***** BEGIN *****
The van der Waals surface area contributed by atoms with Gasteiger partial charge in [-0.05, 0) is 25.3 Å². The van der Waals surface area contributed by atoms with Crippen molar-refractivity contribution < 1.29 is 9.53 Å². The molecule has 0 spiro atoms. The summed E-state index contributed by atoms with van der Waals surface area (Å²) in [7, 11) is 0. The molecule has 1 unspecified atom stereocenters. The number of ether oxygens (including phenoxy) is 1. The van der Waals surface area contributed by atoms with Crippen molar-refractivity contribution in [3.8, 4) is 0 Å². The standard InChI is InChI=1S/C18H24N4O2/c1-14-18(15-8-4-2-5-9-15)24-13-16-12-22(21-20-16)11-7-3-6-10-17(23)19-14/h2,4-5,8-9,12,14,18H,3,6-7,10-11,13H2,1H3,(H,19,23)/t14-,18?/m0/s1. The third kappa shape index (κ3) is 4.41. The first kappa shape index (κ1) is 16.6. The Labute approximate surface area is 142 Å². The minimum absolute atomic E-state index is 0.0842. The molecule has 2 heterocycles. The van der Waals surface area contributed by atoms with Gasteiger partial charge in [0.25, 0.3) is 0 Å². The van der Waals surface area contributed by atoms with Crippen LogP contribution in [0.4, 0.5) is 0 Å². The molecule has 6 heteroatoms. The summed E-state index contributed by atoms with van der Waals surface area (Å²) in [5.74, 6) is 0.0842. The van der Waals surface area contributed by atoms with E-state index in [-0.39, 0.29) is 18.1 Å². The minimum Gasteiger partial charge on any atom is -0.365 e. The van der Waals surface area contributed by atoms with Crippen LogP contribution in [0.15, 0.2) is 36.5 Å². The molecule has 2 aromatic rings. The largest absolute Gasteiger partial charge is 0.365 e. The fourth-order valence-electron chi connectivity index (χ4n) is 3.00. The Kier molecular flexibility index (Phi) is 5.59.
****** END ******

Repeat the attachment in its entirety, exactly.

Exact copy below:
The van der Waals surface area contributed by atoms with Gasteiger partial charge in [-0.05, 0) is 25.3 Å². The van der Waals surface area contributed by atoms with Crippen molar-refractivity contribution < 1.29 is 9.53 Å². The molecule has 0 spiro atoms. The summed E-state index contributed by atoms with van der Waals surface area (Å²) in [7, 11) is 0. The molecule has 1 unspecified atom stereocenters. The number of ether oxygens (including phenoxy) is 1. The van der Waals surface area contributed by atoms with Crippen molar-refractivity contribution in [3.8, 4) is 0 Å². The standard InChI is InChI=1S/C18H24N4O2/c1-14-18(15-8-4-2-5-9-15)24-13-16-12-22(21-20-16)11-7-3-6-10-17(23)19-14/h2,4-5,8-9,12,14,18H,3,6-7,10-11,13H2,1H3,(H,19,23)/t14-,18?/m0/s1. The third kappa shape index (κ3) is 4.41. The first kappa shape index (κ1) is 16.6. The Labute approximate surface area is 142 Å². The minimum absolute atomic E-state index is 0.0842. The molecule has 2 heterocycles. The van der Waals surface area contributed by atoms with Gasteiger partial charge in [0.25, 0.3) is 0 Å². The van der Waals surface area contributed by atoms with Crippen LogP contribution in [0.4, 0.5) is 0 Å². The molecule has 6 heteroatoms. The summed E-state index contributed by atoms with van der Waals surface area (Å²) in [5.74, 6) is 0.0842. The van der Waals surface area contributed by atoms with E-state index in [-0.39, 0.29) is 18.1 Å². The minimum Gasteiger partial charge on any atom is -0.365 e. The van der Waals surface area contributed by atoms with Crippen LogP contribution in [0.15, 0.2) is 36.5 Å². The molecule has 2 aromatic rings. The largest absolute Gasteiger partial charge is 0.365 e. The fourth-order valence-electron chi connectivity index (χ4n) is 3.00. The Kier molecular flexibility index (Phi) is 5.59.